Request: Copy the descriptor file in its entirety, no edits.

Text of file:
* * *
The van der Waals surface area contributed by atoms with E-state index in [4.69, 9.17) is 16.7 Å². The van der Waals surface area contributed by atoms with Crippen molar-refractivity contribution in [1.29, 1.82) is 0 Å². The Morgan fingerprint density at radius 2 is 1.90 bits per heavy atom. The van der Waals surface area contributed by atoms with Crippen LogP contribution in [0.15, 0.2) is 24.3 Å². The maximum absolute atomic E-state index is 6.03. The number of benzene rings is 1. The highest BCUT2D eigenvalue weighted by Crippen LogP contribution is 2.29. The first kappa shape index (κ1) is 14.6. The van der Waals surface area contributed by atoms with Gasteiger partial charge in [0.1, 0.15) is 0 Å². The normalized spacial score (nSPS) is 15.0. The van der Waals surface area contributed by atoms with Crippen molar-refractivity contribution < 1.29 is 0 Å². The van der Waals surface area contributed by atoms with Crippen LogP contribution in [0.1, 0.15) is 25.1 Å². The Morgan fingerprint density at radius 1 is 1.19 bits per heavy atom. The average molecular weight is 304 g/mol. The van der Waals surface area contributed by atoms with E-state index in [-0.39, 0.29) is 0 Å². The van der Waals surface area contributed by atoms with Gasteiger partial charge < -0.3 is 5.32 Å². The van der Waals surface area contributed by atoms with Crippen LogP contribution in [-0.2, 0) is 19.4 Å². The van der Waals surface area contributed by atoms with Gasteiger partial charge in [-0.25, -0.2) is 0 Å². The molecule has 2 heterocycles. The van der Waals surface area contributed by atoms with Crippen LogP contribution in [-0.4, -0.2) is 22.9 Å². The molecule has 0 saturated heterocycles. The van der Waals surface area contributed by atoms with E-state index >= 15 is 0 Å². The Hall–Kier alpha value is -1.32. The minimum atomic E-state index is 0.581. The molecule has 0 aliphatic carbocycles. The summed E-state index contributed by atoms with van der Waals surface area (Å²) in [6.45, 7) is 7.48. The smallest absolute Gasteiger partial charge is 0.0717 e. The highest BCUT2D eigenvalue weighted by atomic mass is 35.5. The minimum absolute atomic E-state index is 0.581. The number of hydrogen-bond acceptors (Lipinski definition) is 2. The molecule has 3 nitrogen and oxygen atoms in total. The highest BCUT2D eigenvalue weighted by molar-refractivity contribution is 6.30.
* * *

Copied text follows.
The van der Waals surface area contributed by atoms with E-state index in [4.69, 9.17) is 16.7 Å². The van der Waals surface area contributed by atoms with Crippen molar-refractivity contribution in [1.29, 1.82) is 0 Å². The Morgan fingerprint density at radius 2 is 1.90 bits per heavy atom. The van der Waals surface area contributed by atoms with Crippen LogP contribution in [0.15, 0.2) is 24.3 Å². The maximum absolute atomic E-state index is 6.03. The number of benzene rings is 1. The highest BCUT2D eigenvalue weighted by Crippen LogP contribution is 2.29. The first kappa shape index (κ1) is 14.6. The van der Waals surface area contributed by atoms with Gasteiger partial charge in [0.1, 0.15) is 0 Å². The normalized spacial score (nSPS) is 15.0. The van der Waals surface area contributed by atoms with Crippen molar-refractivity contribution < 1.29 is 0 Å². The van der Waals surface area contributed by atoms with Crippen LogP contribution in [0.1, 0.15) is 25.1 Å². The Morgan fingerprint density at radius 1 is 1.19 bits per heavy atom. The average molecular weight is 304 g/mol. The van der Waals surface area contributed by atoms with E-state index in [-0.39, 0.29) is 0 Å². The van der Waals surface area contributed by atoms with Gasteiger partial charge < -0.3 is 5.32 Å². The van der Waals surface area contributed by atoms with Crippen LogP contribution in [-0.2, 0) is 19.4 Å². The van der Waals surface area contributed by atoms with Gasteiger partial charge in [-0.25, -0.2) is 0 Å². The molecule has 2 heterocycles. The van der Waals surface area contributed by atoms with Crippen LogP contribution in [-0.4, -0.2) is 22.9 Å². The molecule has 0 saturated heterocycles. The van der Waals surface area contributed by atoms with E-state index >= 15 is 0 Å². The Hall–Kier alpha value is -1.32. The minimum atomic E-state index is 0.581. The molecule has 0 aliphatic carbocycles. The summed E-state index contributed by atoms with van der Waals surface area (Å²) in [6.45, 7) is 7.48. The smallest absolute Gasteiger partial charge is 0.0717 e. The highest BCUT2D eigenvalue weighted by atomic mass is 35.5. The minimum absolute atomic E-state index is 0.581. The number of hydrogen-bond acceptors (Lipinski definition) is 2. The molecule has 3 nitrogen and oxygen atoms in total. The highest BCUT2D eigenvalue weighted by molar-refractivity contribution is 6.30.